5 May 2011 After the welcoming remarks by the President of the Center for European Studies Student Forum Nihan Toprakkiran (touching the questions of common values) Hakan Yilmaz, Director of the Center for European Studies of the Boğaziçi ([boazici] – “ğ” in this combination is not pronounced) University talked about the changed expectations since 2002 of Turkey. He also indicated that the Roman Empire was for 2 centuries followed by mushrooming of individual entities, after what Europe tries to unit again. This is a big project requiring big and unified thinking (the religions being the only universalism available and the only framework one can see now. The solutions lie in philosophical dimension. Also historical?). The Enlargement Director General of the European Commission M. Leigh talked about Turkish position in the EU saying that Turkey would most probably accede to the EU not before 2023, but it may take even longer, today the main aim is to avoid the breakdown in the negotiation process. He discussed Turkey’s position also in wider world politics (the NATO, the UN, the Cyprus problem). The result depends on political decision, at the same time the EU as a whole has remained remote to the process while opposing have been single EU Member States (France, Germany..). The EU is exporting values. With Turkey’s accession Europe will have more neighbour-States. Today the uprisings in the ME pose the major threat on Turkey, but also on the EU. Bearing in mind that the UN recently decided upon the changes concerning participation of the EU in the work of the United Nations (A/65/L.64/Rev.1), although the EU as a whole as being not a State cannot be Member to the UN: Link: http://daccess-ods.un.org/access.nsf/Get?Open&DS=A/65/L.64/Rev.1&Lang=E and http://www.un.org/News/Press/docs/2011/ga11079.doc.htm I asked about the possibilities of the EU of influencing the decisionmaking in the UN, and the World politics thereby. The student workshops followed and the WG IV I participated in first concentrated on the possible solutions of the World’s economic crisis. One of the solutions is to open the internal market to at least the neighbouring Islamic market that could mean the possibility for the EU to regenerate itself by opening up to the Islamic market – redistribution btw. States.  We inter alia discussed whether Turkey could be the door for flow of prosperity back to Europe, and whether the United States could be for or against the EU with Islamic States (there has existed the policy that the people who have visited the Arab States have later been refused visas to Israel), and could peace be created through economic integration. The evening panel Chaired by professor Refik Erzan (Boğaziçi University) indicated the problems related to Islamic structures, e.g. Islamic finance and discussed whether the Islamic financial system could strategically be willing to switch to another banking system, single currency, and the possible consequences thereof. What could be the reasons of enlargement fatique as enlargement brings in new possibilities? I was in kind of a good mood when the lecturer referred to the Germans as not understanding how can a State benefit from common market if its economy grows so little(!) – at the time when the other acceded States had suffered losses. For the evening the participants were called to the Student House of the Boğaziçi  (called: Binn’s House) where we were offered kebabs (bought, but also wrapped on-the-spot into Turkish bread lavash), yoghurt and other Turkish specialities and sweets, Turkish national music and dances combined with Arabic and Greek music and dances (could be symbol of returning to ethnic traditions and the best form of diversity, peace and prosperity. Still imagine the Turkish people dancing by Greek music on the historical Greek land.. In this sense acceptance of Turkey could mean a new recognition under international law of Turkish territory.. – Even if we  try to think in contemporary legal terms the questions posed by history, human character, and identity remain). Later most of the participants walked in Istanbul’s Old Town and sat in cafes. I sat in a cafe with the participants from Spain and Azerbaijan and I most remember that we talked about the questions of identity, and the Turkic languages. While drinking my caffè latte (I drink it because of milk but frequently the drink base contains coffee syrop instead of properly made espresso) I got to know that Turkic languages are spoken in the vast area from Eastern Europe and the Mediterranean to Siberia and Western China by ca 35 peoples (as part of the Altaic language family). Wikipedia refers to high degree of mutual intelligibility between the various Oghuz languages including Turkish, Azerbaijani, Turkmen, Oashqai, Gagauz, and Balkan Gagauz Turkish.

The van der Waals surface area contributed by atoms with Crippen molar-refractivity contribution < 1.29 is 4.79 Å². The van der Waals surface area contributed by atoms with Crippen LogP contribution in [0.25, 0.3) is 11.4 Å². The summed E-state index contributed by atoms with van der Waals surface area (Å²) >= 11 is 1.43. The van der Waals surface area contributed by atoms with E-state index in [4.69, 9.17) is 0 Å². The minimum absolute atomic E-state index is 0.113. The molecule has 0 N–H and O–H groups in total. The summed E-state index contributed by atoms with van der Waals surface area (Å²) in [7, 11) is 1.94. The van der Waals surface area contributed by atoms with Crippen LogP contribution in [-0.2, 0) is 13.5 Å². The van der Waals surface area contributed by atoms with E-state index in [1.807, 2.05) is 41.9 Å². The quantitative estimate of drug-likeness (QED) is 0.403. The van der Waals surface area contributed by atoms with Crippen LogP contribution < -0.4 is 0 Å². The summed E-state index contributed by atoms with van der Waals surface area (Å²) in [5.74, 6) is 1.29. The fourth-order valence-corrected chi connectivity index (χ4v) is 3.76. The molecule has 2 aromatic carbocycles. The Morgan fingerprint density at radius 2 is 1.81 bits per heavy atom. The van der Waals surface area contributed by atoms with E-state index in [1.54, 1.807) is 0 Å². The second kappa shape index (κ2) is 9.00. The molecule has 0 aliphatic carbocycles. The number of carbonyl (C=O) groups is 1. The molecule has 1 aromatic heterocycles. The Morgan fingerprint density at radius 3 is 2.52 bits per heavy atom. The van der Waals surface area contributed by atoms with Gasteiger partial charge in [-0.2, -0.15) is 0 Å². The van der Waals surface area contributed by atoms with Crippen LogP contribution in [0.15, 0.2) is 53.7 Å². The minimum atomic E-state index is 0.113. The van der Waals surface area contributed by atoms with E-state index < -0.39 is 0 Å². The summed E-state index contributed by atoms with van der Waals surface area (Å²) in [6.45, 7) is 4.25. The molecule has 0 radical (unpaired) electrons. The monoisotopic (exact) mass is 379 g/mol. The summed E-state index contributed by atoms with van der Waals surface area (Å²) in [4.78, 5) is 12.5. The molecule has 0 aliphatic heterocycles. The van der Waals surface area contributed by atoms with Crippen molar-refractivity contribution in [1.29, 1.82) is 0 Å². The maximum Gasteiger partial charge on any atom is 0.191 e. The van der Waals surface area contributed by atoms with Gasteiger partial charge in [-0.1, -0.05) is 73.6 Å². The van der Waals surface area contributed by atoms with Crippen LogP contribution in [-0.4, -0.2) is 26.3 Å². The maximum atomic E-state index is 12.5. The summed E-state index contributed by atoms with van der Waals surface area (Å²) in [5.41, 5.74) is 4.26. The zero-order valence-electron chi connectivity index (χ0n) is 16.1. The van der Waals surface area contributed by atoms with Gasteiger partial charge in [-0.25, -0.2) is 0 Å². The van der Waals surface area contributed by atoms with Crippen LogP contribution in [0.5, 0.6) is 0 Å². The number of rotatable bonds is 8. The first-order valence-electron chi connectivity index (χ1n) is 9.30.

6 May 2011 The day began with Student Workshops. The general topic was: “Recent members to the EU” under what were meant Bulgaria and Romania, but also the acceded in 2004 Member States. Our WS discussed direct and indirect participation of the new Member States in the EU agenda-setting, policy and law-making, and would accession of Turkey in these terms mean enlargement of the EU or enlargement of the Ottoman Empire. (The process was also characterized with a newly used term “perescopage” [pereskopa:z] meaning cars running in each other). We also discussed the role of mass media in political processes, but I made the argument that not only the single States’ mass media, but the whole World’s mass media is declined as owned by few big media companies that clearly support the United States’ foreign policy interests  (but this is “the other side of the story”). We also discussed the question who determines the EU’s budget? We inter alia concluded that the criteria of EU Membership are more political than technical – the EU (politicians) brings technique first and hinders politics behind that, meaning that if you are politically not interested in someone’s accession, you may always bring a technical problem out (Turkey has more and more problems with basic human rights standards). We talked about diversity vs. generalization of Member States through supranationality (even understandings of human rights). As willingness must come from inside, also Turkey’s accession slows down. Followed the Panel 2: “Recent Members of the European Union” chaired by professor at the Boğaziçi University Kemal Kirişci. Under this Panel the former minister of Foreign Affairs Peter Balazs talked about the Hungarian accession proccess and the accession stages. (Probably to be compared with Turkey’s accession stages.) He indicated that the 2004 EU enlargement was accompanied by the NATO enlargement in many States while Turkey belongs to the NATO since 1952. It was also mentioned that generally the EU enlargement has been considered a very rapid /outspunging process, and that the maximum size of the EU could be 44 States. (But what if the World’s political chart changes?) Turkey is also a Member to the OSCE where for example one entrance criteria was existence of internal State-building – setting the technical side of acceptance criteria to different international organizations aside – while Turkey is Member to different international organizations, also ratified and is Member to the ECHR since 1954 -  how can one say that it has not fulfilled certain EU accession criteria (say, democracy) before? Rather a comparision with small States could be brought – we easily let you pass the accessibility test as you cannot affect /influence us after accession. Former Commission for Multiculturalism in the European Commission Leonard Orban thereafter talked about Romania’s accession to the EU which accession had strong influence on the enlargement process (each enlargement sets some new aspects to enlargements as each enlargement to certain extent is different). How to avoid the position of second-class Member of the EU? Adam Balcer from DemosEUROPA Centre for European Strategy, Director of Program “EU Enlargement and Neighbourhood”, made me think during his presentation of on the one hand Koran, historical annexations, relations between Turkey and the rest of Europe vs. on the other hand source of financial support for the EU’s maintenance of economics. There raise more and more questions on where we are divided. Related to the Arab revolution – this is also a power supply issue. The EEAS that grew out of an attempt to create a sort of EU Ministry of Foreign Affairs is extremely constrained in its ability to be relevant on the World level beyond economy because of inability to reach common position and unanimity. Student Workshops followed on the topic: “Candidates for the EU”. Our WS discussed policy aspects such as influence of European political parties on the processes under discussion and participation of Turkey in political parties on European level, Turkey’s alternatives to the EU (as power-position arguments – imagine Turkey acceding to the BRICS-States), power-balancing in the World and the regional players incl. regional players in the ME, maybe there should be an external push facilitating EU’s accession to the EU? Under Panel 3 “Candidates for the European Union” Chaired by professor Hakan Yilmaz from the  Boğaziçi University, Vladimir Drobnjak, Chief Negotiator for Accession Negotiations to the EU of Croatia, talked about Macedonia’s accession to the EU, incl. legal relation between Macedonia and the EU, about regional development, institutional building, and administrative capacity. Of course the opposite reaction has been and is that we did have development, well-functioning institutions, and administrative capacity before you came, and consequently your critique is insulting to us – the insulted people do not understand the strategic of the need to first break in order to rebuild. Parallelly you should have functional marketing. Adam Balcer thereafter continued talking about European enlargement and neighbourhood indicating that a reason for lack of political will could be that more time is needed in order to reform the acceding States. As underlying reason for such reforms was named that the military mission to Kosovo is being passed over by the UN to the EU, also solution of other conflicts in Balkans. Kosovo that has been called European Colombia (unfortunately I do not quite understand yet why..) is the only State in the region not belonging to the EU and the only one that was not hit hard by the economic crisis (such statement makes me ask for the reasons – military expenses? Wrong investment decision?). Coming back to Turkey, its image is very positive among the Arab States (Islamic legacy) therefore cooperation with Turkey could be very beneficial for the EU. Cengiz Aktar from the Bahçeșehir University, where he is the Chairman of the Department of EU Relations, thereafter talked about the absorbtion capacity of Turkey with its total area of 783,562 km2, and population of 73,722,988 (data of 2010), I thought that at the same time other EU States accomodate Turks as minorities, for example Bulgaria accommodates ca 1 million Turks as minority who can influence political processes. Aktar characterized Turkey as the most challenging and disliked candidate by public opinion. He also gave an overview of the mix of existentialist and essentialist cliches full of misinformation that have influenced the negative public opinion toward Turks, the essentialist arguments being as: Islam, difference, Turkish “otherness”, incompatibility of Turkey with democratic requirements (ECHR!!) – and for common people Turkish negotiations have stopped being justified by the aforementioned arguments. Also migration has been indicated as an argument. Open-endness of Turkey’s process, principle of conditionality. Position of Turkey toward “axis of terror” as one argument for including Turkey. At the same time one can say that the EU enlargement toward Turkey failed because of opposition of certain Member States (it is correct to talk about States instead of persons as it has been predicted that neither Merkel nor Sarkozy win the next elections). At the same time there exist long-term strategies toward Turkey, still Turkey has not fulfilled Free Trade Agreements with the EU -  should it be penalized for that against the strategy background? The Q&A part followed raising questions about euphoria of enlargement vs. boots on the ground; the EU having been brought to the extreme realism; the risk situation (Turkey can dictate – how to put it in more equal position instead of demanding?); the economic reform of the EU; the NATO opening up to the ME(!); the EU opening up to Turkey who is interested in the EU as an economic disaster; State under the constitutional name vs. regional initiative; regional initiative btw. the already acceded States such as Croatia and Serbia; accession of Kosovo to the EU in the later stage; decisionmaking in the EU and the NATO; common EU interests in the light of other interests; some States being not in the common interest because of double standards; the energy Chapter having been blocked btw. Turkey and the EU; the EU as sophisticated version of Russia; Turkey’s possible cooperation with Russia; Turkey’s anchor in its foreign policy?; the 2012 Presidency of the Cyprus Republic of the EU and Turkey; Turkish claims toward the Kurdish issue, etc. The conclusion: for the EU - Turkey outside the EU could be bigger problem than Turkey inside the EU; for Turkey – Turkey has to take its problems in its own hands. Followed the cocktail prolongé at Baltalimani – buildings belonging to the oldest university in Turkey, University of Istanbul.